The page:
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Solar eclipse

There is going to be a solar eclipse visible in the Western United states this evening (and in east Asia, but I live in the US). This will be the first solar eclipse for my daughter, so hopefully the weather cooperates and we can go out and see it. Of course, she probably won’t even notice it and I should not encourage her to look at the sun anyway.

What is a solar eclipse and what causes it?

We know that the Earth orbits the sun and the moon orbits the Earth. Sometimes these orbits are lined up so that the moon passes between the Earth and the sun, blocking the light of the sun from reaching us. This causes a solar eclipse.  Below is a picture from Wikipedia Commons illustrating this effect.

 The umbra is the area on the Earth where the light from the sun is completely blocked. This is a total eclipse. The penumbra is the area where the light from the sun is only partially blocked. Outside these areas, an eclipse will not be viewed – the moon will not block the light from the sun at all. 

The eclipse this weekend is going to be annular eclipse for some areas. This is what you see when the moon passes directly in front of the sun, but is not large enough to block the entire sun. Some light makes it past the edges of the moon and is seen on Earth.

Below are some rough drawings of what the different types of eclipses look like:

The type of eclipse depends on the exact path of the moon and where on Earth you are viewing the eclipse.

Why does the moon sometimes block all of the light from the sun and sometimes only some of the light? The amount of light blocked depends on the moon’s distance from the Earth. When the moon is closer to the Earth, it casts a bigger shadow, and when it is far from the Earth, it casts a smaller shadow. To understand this, close one eye and hold your thumb up in front of the other eye. Now look at something far away.  If you hold your thumb close to your eye, it likely blocks the entire object you are looking at. However, if you move your thumb as far away from your eye as you can, it blocks a much smaller area of the object.

The moon does not orbit the Earth in a perfect circle. The orbit is an ellipse (oval shaped). That means that sometimes the moon is close to the Earth and sometimes it is farther away.  The closest point is called the perigee of the orbit and the farthest point is the apogee of the orbit. When there is a full moon at the perigee (or close to it), it is sometimes called a ‘supermoon’ because the moon seems very large and bright. This happened earlier this month, on May 5 (the perigee was on May 6). A calendar of apogee and perigee dates can be found here.

Eclipses only occur during a new moon. The new moon is when the moon is dark – the opposite of the full moon. A full moon occurs when the the light side of the moon is facing the Earth. This is caused by the light of the sun reflecting off of the moon and hitting the Earth where we see it since the moon does not emit visible light on its own. If the moon is blocking the sun, as during an eclipse, the light side must be facing the sun (and the light reflects away from us)and the dark side must be facing the Earth.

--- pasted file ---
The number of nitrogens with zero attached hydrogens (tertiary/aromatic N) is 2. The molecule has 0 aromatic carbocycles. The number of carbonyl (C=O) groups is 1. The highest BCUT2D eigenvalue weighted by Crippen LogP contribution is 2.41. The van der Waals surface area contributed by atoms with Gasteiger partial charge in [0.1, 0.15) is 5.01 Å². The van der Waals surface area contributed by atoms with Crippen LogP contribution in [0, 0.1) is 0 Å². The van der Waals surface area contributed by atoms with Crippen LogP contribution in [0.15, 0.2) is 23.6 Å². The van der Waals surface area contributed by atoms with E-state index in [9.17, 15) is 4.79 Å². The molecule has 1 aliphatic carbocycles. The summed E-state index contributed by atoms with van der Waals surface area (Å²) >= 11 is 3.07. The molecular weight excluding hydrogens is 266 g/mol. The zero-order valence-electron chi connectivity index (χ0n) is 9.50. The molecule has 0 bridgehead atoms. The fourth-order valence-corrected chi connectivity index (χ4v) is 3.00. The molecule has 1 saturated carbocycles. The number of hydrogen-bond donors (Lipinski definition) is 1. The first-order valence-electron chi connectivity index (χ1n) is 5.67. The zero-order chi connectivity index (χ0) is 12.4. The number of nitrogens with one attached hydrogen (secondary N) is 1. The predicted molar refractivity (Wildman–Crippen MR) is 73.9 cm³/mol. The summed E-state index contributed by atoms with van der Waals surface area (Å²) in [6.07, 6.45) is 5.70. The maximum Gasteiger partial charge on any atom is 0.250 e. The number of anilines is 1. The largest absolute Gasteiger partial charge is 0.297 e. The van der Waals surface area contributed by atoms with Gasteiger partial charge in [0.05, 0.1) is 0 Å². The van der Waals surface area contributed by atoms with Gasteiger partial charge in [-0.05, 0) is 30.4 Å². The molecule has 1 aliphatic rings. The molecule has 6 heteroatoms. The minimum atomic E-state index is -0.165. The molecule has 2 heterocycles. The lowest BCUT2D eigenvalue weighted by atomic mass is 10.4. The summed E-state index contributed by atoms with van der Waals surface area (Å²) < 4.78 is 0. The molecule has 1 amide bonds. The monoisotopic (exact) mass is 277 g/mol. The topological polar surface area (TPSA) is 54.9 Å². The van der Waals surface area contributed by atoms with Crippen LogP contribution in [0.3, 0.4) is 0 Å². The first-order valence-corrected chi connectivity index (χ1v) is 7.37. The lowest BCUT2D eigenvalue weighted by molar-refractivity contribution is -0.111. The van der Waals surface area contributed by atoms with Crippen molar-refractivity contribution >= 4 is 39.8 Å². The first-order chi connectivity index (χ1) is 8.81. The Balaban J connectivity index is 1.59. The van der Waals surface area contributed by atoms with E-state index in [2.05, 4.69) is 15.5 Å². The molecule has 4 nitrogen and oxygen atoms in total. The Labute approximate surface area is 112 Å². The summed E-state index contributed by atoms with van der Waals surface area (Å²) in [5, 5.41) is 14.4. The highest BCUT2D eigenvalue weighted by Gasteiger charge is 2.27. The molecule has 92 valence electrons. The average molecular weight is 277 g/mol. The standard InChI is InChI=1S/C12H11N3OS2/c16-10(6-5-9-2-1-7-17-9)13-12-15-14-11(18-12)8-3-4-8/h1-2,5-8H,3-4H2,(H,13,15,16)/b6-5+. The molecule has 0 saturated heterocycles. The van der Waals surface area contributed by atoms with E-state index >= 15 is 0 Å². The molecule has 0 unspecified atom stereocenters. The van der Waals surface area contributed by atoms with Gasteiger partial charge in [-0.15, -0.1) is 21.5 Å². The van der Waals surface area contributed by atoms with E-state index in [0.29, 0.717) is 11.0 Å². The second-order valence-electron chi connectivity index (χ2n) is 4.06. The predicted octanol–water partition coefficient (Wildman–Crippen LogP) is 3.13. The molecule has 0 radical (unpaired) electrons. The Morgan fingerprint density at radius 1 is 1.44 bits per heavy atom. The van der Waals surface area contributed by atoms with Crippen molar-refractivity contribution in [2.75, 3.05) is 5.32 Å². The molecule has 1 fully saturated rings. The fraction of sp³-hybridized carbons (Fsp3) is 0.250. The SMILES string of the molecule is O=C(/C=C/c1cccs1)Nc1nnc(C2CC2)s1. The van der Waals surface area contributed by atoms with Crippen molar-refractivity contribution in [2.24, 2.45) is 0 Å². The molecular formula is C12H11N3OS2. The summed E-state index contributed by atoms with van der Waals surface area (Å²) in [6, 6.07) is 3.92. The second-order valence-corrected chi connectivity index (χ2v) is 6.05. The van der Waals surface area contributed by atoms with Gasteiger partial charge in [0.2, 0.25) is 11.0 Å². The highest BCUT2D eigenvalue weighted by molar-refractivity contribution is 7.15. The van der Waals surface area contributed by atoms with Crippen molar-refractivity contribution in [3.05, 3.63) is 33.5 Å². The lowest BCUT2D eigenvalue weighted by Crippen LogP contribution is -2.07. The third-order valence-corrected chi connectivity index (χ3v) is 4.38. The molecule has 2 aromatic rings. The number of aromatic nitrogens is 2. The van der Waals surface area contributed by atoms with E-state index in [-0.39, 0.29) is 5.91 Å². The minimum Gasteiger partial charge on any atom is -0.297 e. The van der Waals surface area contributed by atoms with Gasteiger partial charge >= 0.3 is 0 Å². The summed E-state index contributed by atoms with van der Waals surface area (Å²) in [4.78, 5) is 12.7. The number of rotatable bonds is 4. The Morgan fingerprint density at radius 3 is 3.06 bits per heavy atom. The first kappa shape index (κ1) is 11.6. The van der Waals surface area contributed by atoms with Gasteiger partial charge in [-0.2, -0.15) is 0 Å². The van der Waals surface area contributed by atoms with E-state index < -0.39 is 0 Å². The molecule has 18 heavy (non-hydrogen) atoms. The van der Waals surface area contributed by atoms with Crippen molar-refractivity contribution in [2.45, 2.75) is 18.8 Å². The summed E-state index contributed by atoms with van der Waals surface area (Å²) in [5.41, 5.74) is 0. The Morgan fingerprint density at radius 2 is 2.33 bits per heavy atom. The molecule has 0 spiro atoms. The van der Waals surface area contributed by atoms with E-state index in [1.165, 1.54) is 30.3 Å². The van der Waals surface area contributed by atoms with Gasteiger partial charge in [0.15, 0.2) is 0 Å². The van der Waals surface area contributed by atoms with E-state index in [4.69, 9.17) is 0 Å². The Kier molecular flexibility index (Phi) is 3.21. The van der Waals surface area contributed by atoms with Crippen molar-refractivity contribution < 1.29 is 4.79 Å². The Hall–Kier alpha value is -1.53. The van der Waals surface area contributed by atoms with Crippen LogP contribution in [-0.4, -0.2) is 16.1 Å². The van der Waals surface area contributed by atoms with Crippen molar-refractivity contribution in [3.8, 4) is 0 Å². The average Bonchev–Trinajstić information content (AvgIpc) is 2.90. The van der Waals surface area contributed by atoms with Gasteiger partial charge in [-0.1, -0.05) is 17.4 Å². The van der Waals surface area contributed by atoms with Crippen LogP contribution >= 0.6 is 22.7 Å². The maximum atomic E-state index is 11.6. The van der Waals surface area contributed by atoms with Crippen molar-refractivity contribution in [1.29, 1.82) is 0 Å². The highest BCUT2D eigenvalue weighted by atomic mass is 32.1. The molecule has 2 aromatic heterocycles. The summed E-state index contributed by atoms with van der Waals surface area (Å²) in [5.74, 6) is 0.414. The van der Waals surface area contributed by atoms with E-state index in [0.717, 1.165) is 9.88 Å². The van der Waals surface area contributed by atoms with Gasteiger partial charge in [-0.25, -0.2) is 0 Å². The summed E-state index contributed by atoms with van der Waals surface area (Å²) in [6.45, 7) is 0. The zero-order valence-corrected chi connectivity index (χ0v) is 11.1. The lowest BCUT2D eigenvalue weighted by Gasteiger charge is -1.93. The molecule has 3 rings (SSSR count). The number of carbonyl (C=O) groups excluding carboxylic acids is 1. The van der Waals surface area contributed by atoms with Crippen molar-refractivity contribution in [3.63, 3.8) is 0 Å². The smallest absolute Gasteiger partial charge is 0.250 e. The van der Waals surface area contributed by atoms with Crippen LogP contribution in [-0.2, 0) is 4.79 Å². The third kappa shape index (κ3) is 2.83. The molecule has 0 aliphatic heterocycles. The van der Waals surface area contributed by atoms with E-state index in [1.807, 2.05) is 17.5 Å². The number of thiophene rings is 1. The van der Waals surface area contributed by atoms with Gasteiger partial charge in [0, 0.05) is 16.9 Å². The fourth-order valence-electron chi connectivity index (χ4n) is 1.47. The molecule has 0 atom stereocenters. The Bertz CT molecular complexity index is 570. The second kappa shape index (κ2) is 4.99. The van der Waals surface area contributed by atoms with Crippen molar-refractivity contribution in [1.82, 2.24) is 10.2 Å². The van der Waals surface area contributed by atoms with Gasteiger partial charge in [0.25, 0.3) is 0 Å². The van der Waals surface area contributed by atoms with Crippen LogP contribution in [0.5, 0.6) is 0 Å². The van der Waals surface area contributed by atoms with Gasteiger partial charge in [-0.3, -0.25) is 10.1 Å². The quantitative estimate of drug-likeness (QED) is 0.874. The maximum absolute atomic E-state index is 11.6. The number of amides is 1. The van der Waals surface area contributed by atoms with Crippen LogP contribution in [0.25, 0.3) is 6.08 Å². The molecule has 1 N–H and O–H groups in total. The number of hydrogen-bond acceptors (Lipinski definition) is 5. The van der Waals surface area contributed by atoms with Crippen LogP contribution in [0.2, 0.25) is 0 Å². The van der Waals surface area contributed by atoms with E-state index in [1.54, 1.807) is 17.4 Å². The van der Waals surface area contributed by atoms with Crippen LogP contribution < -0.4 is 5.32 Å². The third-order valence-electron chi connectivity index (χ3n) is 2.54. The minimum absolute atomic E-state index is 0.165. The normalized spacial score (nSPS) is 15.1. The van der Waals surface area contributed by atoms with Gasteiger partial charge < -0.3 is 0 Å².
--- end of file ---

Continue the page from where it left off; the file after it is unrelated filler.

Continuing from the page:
Today, there is a new moon close to the lunar apogee (May 19), so the moon will be almost as far away as it gets. Therefore, the shadow it casts will not completely block out the sun, allowing for some people on Earth to see an annular eclipse.

Will I get to see the eclipse?

Solar eclipses are fairly common on Earth, but each eclipse can only be seen by a relatively small area of the Earth. Therefore, eclipses at a particular location are not that common. If you live in the Western US, there will be an annular eclipse today, May 20, 2012. Much of the Western US will only see a partial eclipse. If you would like to find out what time the eclipse will occur at your location, or when the next solar eclipse will be, check out NASA’s Solar Eclipse page.  This page requires you to either pick the city closest to you, or enter the exact coordinates of your location. If you would like to enter your coordinates, you can find most towns and cities on Wikipedia, with the coordinates listed on the right hand side of the page. Or you can use Google Earth to find the exact coordinates of your house. NASA also has a special page with information on today’s solar eclipse.

We will not be in the area where the annular solar eclipse will be visible, but I am excited about being able to see the partial solar eclipse tonight.